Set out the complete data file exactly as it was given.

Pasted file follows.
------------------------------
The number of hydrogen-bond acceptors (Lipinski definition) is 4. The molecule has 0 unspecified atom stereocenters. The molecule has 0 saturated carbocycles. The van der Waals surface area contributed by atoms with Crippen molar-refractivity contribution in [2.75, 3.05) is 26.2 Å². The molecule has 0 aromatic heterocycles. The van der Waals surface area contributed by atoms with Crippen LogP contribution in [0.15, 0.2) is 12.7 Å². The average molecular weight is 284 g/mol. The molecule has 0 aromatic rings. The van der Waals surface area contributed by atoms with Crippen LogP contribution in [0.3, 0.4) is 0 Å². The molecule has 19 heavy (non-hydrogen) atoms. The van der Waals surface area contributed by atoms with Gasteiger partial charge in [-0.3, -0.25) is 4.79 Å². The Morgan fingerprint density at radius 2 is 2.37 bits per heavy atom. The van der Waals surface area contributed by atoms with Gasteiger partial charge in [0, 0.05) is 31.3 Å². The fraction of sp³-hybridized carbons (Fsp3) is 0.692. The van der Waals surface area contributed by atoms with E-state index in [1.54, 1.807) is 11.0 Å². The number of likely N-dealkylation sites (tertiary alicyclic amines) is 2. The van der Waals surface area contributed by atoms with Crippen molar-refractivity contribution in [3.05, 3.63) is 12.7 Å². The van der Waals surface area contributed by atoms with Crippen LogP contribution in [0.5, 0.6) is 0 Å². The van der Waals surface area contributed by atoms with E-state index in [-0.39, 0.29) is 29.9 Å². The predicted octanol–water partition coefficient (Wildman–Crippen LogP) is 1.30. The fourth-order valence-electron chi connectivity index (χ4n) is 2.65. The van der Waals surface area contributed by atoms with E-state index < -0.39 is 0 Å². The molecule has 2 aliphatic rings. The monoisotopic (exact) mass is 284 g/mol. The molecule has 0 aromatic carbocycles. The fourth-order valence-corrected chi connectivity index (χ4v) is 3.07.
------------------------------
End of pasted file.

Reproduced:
The number of hydrogen-bond acceptors (Lipinski definition) is 4. The molecule has 0 unspecified atom stereocenters. The molecule has 0 saturated carbocycles. The van der Waals surface area contributed by atoms with Crippen molar-refractivity contribution in [2.75, 3.05) is 26.2 Å². The molecule has 0 aromatic heterocycles. The van der Waals surface area contributed by atoms with Crippen LogP contribution in [0.15, 0.2) is 12.7 Å². The average molecular weight is 284 g/mol. The molecule has 0 aromatic rings. The van der Waals surface area contributed by atoms with Crippen LogP contribution in [0.3, 0.4) is 0 Å². The molecule has 19 heavy (non-hydrogen) atoms. The van der Waals surface area contributed by atoms with Gasteiger partial charge in [-0.3, -0.25) is 4.79 Å². The Morgan fingerprint density at radius 2 is 2.37 bits per heavy atom. The van der Waals surface area contributed by atoms with Gasteiger partial charge in [0, 0.05) is 31.3 Å². The fraction of sp³-hybridized carbons (Fsp3) is 0.692. The van der Waals surface area contributed by atoms with E-state index in [1.54, 1.807) is 11.0 Å². The number of likely N-dealkylation sites (tertiary alicyclic amines) is 2. The van der Waals surface area contributed by atoms with Crippen molar-refractivity contribution in [3.05, 3.63) is 12.7 Å². The van der Waals surface area contributed by atoms with Crippen LogP contribution in [0.5, 0.6) is 0 Å². The van der Waals surface area contributed by atoms with E-state index in [-0.39, 0.29) is 29.9 Å². The predicted octanol–water partition coefficient (Wildman–Crippen LogP) is 1.30. The fourth-order valence-electron chi connectivity index (χ4n) is 2.65. The van der Waals surface area contributed by atoms with E-state index < -0.39 is 0 Å². The molecule has 2 aliphatic rings. The monoisotopic (exact) mass is 284 g/mol. The molecule has 0 aromatic carbocycles. The fourth-order valence-corrected chi connectivity index (χ4v) is 3.07.